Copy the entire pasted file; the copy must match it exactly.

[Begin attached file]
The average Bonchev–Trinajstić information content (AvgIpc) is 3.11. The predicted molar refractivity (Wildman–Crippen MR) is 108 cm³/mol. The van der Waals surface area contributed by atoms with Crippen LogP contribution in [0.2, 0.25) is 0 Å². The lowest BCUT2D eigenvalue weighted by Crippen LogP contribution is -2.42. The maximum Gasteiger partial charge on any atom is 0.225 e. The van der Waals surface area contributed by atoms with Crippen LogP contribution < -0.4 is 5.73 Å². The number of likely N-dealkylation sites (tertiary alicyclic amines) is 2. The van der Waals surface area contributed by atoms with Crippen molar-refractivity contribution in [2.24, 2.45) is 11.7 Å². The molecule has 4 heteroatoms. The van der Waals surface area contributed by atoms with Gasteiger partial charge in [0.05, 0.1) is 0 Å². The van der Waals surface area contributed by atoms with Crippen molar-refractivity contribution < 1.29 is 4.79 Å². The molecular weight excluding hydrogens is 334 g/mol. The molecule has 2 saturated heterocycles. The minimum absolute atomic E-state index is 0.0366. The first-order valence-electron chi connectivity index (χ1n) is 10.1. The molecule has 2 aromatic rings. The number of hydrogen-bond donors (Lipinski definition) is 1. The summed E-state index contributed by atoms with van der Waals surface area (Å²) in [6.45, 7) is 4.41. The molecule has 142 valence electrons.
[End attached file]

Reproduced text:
The average Bonchev–Trinajstić information content (AvgIpc) is 3.11. The predicted molar refractivity (Wildman–Crippen MR) is 108 cm³/mol. The van der Waals surface area contributed by atoms with Crippen LogP contribution in [0.2, 0.25) is 0 Å². The lowest BCUT2D eigenvalue weighted by Crippen LogP contribution is -2.42. The maximum Gasteiger partial charge on any atom is 0.225 e. The van der Waals surface area contributed by atoms with Crippen LogP contribution < -0.4 is 5.73 Å². The number of likely N-dealkylation sites (tertiary alicyclic amines) is 2. The van der Waals surface area contributed by atoms with Crippen molar-refractivity contribution in [2.24, 2.45) is 11.7 Å². The molecule has 4 heteroatoms. The van der Waals surface area contributed by atoms with Gasteiger partial charge in [0.05, 0.1) is 0 Å². The van der Waals surface area contributed by atoms with Crippen molar-refractivity contribution < 1.29 is 4.79 Å². The molecular weight excluding hydrogens is 334 g/mol. The molecule has 2 saturated heterocycles. The minimum absolute atomic E-state index is 0.0366. The first-order valence-electron chi connectivity index (χ1n) is 10.1. The molecule has 2 aromatic rings. The number of hydrogen-bond donors (Lipinski definition) is 1. The summed E-state index contributed by atoms with van der Waals surface area (Å²) in [6.45, 7) is 4.41. The molecule has 142 valence electrons.